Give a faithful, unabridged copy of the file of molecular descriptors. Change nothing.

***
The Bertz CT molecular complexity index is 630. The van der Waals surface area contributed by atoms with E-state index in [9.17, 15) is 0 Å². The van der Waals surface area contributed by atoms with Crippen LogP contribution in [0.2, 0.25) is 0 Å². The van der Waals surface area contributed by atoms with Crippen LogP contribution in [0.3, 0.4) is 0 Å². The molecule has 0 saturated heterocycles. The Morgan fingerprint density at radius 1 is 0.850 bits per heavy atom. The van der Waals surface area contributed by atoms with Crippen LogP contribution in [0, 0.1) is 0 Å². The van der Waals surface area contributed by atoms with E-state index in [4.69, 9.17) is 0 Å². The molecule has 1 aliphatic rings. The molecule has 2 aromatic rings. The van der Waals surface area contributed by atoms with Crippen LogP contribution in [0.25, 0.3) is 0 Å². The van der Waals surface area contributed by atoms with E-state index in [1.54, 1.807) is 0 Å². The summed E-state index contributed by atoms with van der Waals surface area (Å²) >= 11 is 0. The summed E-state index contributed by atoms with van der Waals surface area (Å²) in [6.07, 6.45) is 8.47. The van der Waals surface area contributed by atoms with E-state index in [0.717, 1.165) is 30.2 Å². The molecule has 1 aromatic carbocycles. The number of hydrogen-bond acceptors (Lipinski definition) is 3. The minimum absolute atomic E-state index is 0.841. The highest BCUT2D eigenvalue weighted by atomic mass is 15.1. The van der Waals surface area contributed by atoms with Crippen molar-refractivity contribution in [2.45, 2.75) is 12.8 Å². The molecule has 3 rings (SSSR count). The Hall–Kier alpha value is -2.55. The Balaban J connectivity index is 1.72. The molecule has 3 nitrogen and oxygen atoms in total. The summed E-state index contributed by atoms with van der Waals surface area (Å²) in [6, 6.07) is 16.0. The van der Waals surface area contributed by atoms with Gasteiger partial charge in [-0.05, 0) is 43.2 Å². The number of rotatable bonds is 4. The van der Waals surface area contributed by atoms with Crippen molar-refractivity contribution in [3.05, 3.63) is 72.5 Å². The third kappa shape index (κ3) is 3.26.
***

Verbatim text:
The Bertz CT molecular complexity index is 630. The van der Waals surface area contributed by atoms with E-state index in [9.17, 15) is 0 Å². The van der Waals surface area contributed by atoms with Crippen LogP contribution in [0.2, 0.25) is 0 Å². The van der Waals surface area contributed by atoms with Crippen LogP contribution in [0.3, 0.4) is 0 Å². The molecule has 0 saturated heterocycles. The Morgan fingerprint density at radius 1 is 0.850 bits per heavy atom. The van der Waals surface area contributed by atoms with Crippen LogP contribution in [0, 0.1) is 0 Å². The van der Waals surface area contributed by atoms with E-state index in [4.69, 9.17) is 0 Å². The molecule has 1 aliphatic rings. The molecule has 2 aromatic rings. The van der Waals surface area contributed by atoms with Crippen LogP contribution in [0.25, 0.3) is 0 Å². The van der Waals surface area contributed by atoms with E-state index in [1.54, 1.807) is 0 Å². The summed E-state index contributed by atoms with van der Waals surface area (Å²) >= 11 is 0. The summed E-state index contributed by atoms with van der Waals surface area (Å²) in [6.07, 6.45) is 8.47. The van der Waals surface area contributed by atoms with E-state index in [0.717, 1.165) is 30.2 Å². The molecule has 1 aromatic carbocycles. The number of hydrogen-bond acceptors (Lipinski definition) is 3. The minimum absolute atomic E-state index is 0.841. The highest BCUT2D eigenvalue weighted by atomic mass is 15.1. The van der Waals surface area contributed by atoms with Crippen molar-refractivity contribution in [2.45, 2.75) is 12.8 Å². The molecule has 3 rings (SSSR count). The Hall–Kier alpha value is -2.55. The Balaban J connectivity index is 1.72. The molecule has 3 nitrogen and oxygen atoms in total. The summed E-state index contributed by atoms with van der Waals surface area (Å²) in [6, 6.07) is 16.0. The van der Waals surface area contributed by atoms with Gasteiger partial charge in [-0.05, 0) is 43.2 Å². The number of rotatable bonds is 4. The van der Waals surface area contributed by atoms with Crippen molar-refractivity contribution in [3.05, 3.63) is 72.5 Å². The third kappa shape index (κ3) is 3.26.